Thousands of African Americans anonymously built much of the South. These unsung heroes toiled at first in slavery and later in an economically unjust system. Their architectural contributions include The White House, Monticello, Mount Vernon, dozens of Southern plantation houses, and the University of South Carolina’s Horseshoe, the oldest part of the campus, which is one mile from my home. 
In the 20th century, skilled African American workers did not enjoy compensation equal to their white counterpoints. They installed water fountains at which they were not allowed to drink, cleaned hotel rooms in which they couldn’t stay, and raised other people’s children who went to better schools than their own. Women of color rarely were paid adequately. Today many institutions struggle with decisions regarding Confederate-era monuments and are seeking ways to acknowledge the significant roles of anonymous slave laborers and their descendants. This is an era trying to overcome the injustices of Jim Crow segregation laws. This art quilt pays homage to those who lived in hope that their work would one day bring about this better world.  To dream of equality is the American Dream.  To dream in the face of adversity is to be a hero.
The American Dream is a promise that regardless of race, roots, economic status, sexual orientation or gender identity, if you work hard and take responsibility, you can make your dream real. But the truth is, the dream is exponentially harder to achieve without access to a solid education, without the proper food to nourish you, without the basic medical care to keep healthy and strong, without a safe, happy place to call home … without hope. The Bob and Renee Parsons Foundation believes that every dream begins with hope. It partners with organizations that empower, educate, nurture, nourish, and create opportunities in which people change their lives forever. Supporting the organizations funded by this foundation is an active way to help make dreams come true.  Please visit the Bob and Renee Parsons Foundation for positive change. www.tbrpf.org/our-focus/american-dream/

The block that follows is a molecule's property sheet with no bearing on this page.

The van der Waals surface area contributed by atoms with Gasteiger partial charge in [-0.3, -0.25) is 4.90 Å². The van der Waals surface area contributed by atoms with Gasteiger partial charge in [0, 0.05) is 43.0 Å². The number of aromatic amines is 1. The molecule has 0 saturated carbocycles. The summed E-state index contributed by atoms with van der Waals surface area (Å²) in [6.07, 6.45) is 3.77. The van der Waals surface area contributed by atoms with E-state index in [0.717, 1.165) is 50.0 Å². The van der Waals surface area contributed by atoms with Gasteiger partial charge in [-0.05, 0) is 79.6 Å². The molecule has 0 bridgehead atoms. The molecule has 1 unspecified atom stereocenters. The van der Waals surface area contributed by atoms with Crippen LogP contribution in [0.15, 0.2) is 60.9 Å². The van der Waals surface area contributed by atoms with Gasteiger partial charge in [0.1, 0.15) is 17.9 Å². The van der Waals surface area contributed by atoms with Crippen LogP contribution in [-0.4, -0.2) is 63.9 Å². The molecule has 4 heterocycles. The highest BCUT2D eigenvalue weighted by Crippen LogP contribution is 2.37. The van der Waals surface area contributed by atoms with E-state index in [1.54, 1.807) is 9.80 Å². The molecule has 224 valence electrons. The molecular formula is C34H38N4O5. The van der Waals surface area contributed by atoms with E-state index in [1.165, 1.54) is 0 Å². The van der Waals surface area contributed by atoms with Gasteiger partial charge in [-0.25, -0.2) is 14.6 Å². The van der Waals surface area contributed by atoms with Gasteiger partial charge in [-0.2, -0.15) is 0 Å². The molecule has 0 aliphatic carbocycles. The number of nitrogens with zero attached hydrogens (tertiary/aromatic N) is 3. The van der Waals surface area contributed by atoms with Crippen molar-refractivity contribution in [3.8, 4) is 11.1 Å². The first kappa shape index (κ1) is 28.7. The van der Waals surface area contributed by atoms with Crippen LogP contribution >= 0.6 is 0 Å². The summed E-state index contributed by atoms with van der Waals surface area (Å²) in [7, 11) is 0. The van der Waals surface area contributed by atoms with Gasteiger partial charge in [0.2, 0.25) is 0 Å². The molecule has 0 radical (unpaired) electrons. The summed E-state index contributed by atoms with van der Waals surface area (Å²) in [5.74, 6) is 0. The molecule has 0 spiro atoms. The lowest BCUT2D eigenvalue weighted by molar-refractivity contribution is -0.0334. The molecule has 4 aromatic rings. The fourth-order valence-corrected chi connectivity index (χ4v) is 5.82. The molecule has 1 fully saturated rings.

As a fiber and installation artist, Susan Lenz uses a multi-disciplinary approach to express her feminist viewpoint and desire to leave a lasting legacy through fine craft explorations. Susan’s works have appeared in national publications, juried exhibitions, and in the Philadelphia Museum of Art and the Smithsonian Craft Shows. She has been featured on two art quilting television programs, South Carolina educational channel, and in international, invitational opportunities. Her solo installations have been mounted all over the country. www.susanlenz.com

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